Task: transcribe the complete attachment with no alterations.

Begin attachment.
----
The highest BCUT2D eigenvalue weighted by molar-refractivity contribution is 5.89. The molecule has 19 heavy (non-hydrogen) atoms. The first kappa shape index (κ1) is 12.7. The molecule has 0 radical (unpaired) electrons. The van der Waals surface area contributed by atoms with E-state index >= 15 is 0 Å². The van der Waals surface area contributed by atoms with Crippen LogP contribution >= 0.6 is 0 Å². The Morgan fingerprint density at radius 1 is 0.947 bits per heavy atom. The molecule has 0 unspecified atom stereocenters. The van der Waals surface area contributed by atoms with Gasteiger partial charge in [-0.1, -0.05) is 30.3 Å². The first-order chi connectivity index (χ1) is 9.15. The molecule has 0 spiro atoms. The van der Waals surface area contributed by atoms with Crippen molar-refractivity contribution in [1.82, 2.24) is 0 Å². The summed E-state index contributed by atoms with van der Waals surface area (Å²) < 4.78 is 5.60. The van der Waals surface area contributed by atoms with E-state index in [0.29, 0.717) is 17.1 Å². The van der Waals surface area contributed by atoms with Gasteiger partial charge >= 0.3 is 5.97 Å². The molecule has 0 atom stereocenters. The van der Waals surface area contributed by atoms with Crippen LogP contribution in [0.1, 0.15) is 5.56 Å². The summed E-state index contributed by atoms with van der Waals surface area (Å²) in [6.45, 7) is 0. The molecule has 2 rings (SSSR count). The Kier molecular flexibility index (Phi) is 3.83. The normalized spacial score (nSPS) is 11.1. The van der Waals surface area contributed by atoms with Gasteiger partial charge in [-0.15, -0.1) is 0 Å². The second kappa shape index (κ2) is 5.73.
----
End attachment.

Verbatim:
The highest BCUT2D eigenvalue weighted by molar-refractivity contribution is 5.89. The molecule has 19 heavy (non-hydrogen) atoms. The first kappa shape index (κ1) is 12.7. The molecule has 0 radical (unpaired) electrons. The van der Waals surface area contributed by atoms with E-state index >= 15 is 0 Å². The van der Waals surface area contributed by atoms with Crippen LogP contribution >= 0.6 is 0 Å². The Morgan fingerprint density at radius 1 is 0.947 bits per heavy atom. The molecule has 0 unspecified atom stereocenters. The van der Waals surface area contributed by atoms with Gasteiger partial charge in [-0.1, -0.05) is 30.3 Å². The first-order chi connectivity index (χ1) is 9.15. The molecule has 0 spiro atoms. The van der Waals surface area contributed by atoms with Crippen molar-refractivity contribution in [1.82, 2.24) is 0 Å². The summed E-state index contributed by atoms with van der Waals surface area (Å²) < 4.78 is 5.60. The van der Waals surface area contributed by atoms with E-state index in [0.29, 0.717) is 17.1 Å². The van der Waals surface area contributed by atoms with Gasteiger partial charge >= 0.3 is 5.97 Å². The molecule has 0 atom stereocenters. The van der Waals surface area contributed by atoms with Crippen LogP contribution in [0.1, 0.15) is 5.56 Å². The summed E-state index contributed by atoms with van der Waals surface area (Å²) in [6.45, 7) is 0. The molecule has 2 rings (SSSR count). The Kier molecular flexibility index (Phi) is 3.83. The normalized spacial score (nSPS) is 11.1. The van der Waals surface area contributed by atoms with Gasteiger partial charge in [-0.15, -0.1) is 0 Å². The second kappa shape index (κ2) is 5.73.